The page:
METHODS: From 2006-2008, we conducted a cross-sectional study in a population-based sample of Japanese men aged 40 to 79 years. Areas of abdominal visceral adipose tissue (VAT) and subcutaneous adipose tissue (SAT) were calculated using computed tomography imaging. Based on a questionnaire, we classified participants into five groups according to weekly alcohol consumption, excluding former drinkers: non-drinkers (0 g/week), 0.1-160.9, 161-321.9, 322-482.9 and >==483 g/week. Multivariable linear regression was used to estimate adjusted means of obesity indices for each group.

RESULTS: We analyzed 998 men (mean age and body mass index [BMI], 63.8 years and 23.6 kg/m(2), respectively). Higher weekly alcohol consumption was strongly and significantly associated with higher abdominal VAT area, percentage of VAT, and VAT-to-SAT ratio (all P for trend <0.001), and also with waist circumferences and waist-to-hip ratio (P for trend, 0.042 and 0.007, respectively). These associations remained significant after further adjustment for BMI. Whereas, alcohol consumption had no significant association with abdominal SAT area.

CONCLUSIONS: Higher alcohol consumption was associated with higher VAT area, VAT% and VAT-to-SAT ratio, independent of confounders including BMI, in general Japanese men. These results suggest that alcohol consumption may have a potential adverse effect on visceral fat deposition.

18 May 2018 In General Health

BACKGROUND: Findings from studies of alcohol and obesity measures (eg, waist circumference [WC] and body mass index [BMI; calculated as kg/m(2)]) are conflicting. Residual confounding by dietary intake, inconsistent definitions of alcohol consumption across studies, and the inclusion of former drinkers in the nondrinking comparison group can contribute to the mixed literature.

OBJECTIVE: This study examines associations of alcoholic beverage consumption with dietary intake, WC, and BMI.

DESIGN: Cross-sectional data from the 2003-2012 National Health and Nutrition Examination Survey were analyzed.

PARTICIPANTS/SETTING: Adults 20 to 79 years of age (n=7,436 men; n=6,939 women) were studied.

MAIN OUTCOME MEASURES: Associations of alcoholic beverage consumption with energy (kcal), macronutrient and sugar intakes (% kcal), WC, and BMI were determined.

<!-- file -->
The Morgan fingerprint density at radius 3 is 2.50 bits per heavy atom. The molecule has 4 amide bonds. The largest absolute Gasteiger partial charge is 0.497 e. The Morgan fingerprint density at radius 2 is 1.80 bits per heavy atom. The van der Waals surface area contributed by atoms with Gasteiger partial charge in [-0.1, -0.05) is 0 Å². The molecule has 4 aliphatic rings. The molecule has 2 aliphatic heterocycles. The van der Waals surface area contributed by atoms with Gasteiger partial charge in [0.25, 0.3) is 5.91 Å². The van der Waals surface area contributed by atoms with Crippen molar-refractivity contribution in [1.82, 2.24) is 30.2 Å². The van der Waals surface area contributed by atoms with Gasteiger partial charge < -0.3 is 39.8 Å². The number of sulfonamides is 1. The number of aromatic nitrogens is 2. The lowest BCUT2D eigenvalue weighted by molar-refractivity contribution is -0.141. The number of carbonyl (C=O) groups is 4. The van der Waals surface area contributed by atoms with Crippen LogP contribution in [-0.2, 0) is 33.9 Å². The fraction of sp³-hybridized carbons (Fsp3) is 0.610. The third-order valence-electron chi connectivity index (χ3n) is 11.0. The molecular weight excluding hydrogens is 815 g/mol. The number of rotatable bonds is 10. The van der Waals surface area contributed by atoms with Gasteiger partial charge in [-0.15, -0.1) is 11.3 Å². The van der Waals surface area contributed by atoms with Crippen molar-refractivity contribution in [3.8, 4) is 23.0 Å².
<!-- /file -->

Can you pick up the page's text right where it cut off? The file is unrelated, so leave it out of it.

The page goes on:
STATISTICAL ANALYSES PERFORMED: Multivariable linear regression models were used to determine associations of average daily volume and drinking quantity (ie, drinks per drinking day) with dietary intake and obesity measures. Former and never drinkers were analyzed as distinct categories; associations of drinking with WC and BMI were examined with and without adjustment for dietary intake variables.

RESULTS: Heavier-drinking men (>/=3 drinks/day) and women (>/=2 drinks/day) consumed less nonalcoholic energy (beta -252 kcal/day, 95% CI -346 to -159 kcal/day and beta -159 kcal/day, 95% CI -245 to -73 kcal/day, respectively) than moderate drinkers (1 to 2 drinks/day in men and 1 drink/day in women). By average daily drinking volume, differences in WC and BMI between former and moderate drinkers were +1.78 cm (95% CI 0.51 to 3.05 cm) and +0.65 (95% CI 0.12 to 1.18) in men and +4.67 cm (95% CI 2.95 to 6.39 cm) and +2.49 (95% CI 1.64 to 3.34) in women. Compared with moderate drinking, heavier drinking volume was not associated with WC or BMI among men or women. In men, drinking >/=5 drinks/drinking day was associated with higher WC (beta 3.48 cm, 95% CI 1.97 to 5.00 cm) and BMI (beta 1.39, 95% CI 0.79 to 2.00) compared with men who consumed 1 to 2 drinks/drinking day. In women, WC and BMI were not significantly different for women drinking >/=4 drinks/drinking day compared with 1 drink/drinking day.

CONCLUSIONS: Differences in dietary intake across drinking subgroups and separation of former drinkers from nondrinkers should be considered in studies of alcohol intake in relation to WC and BMI.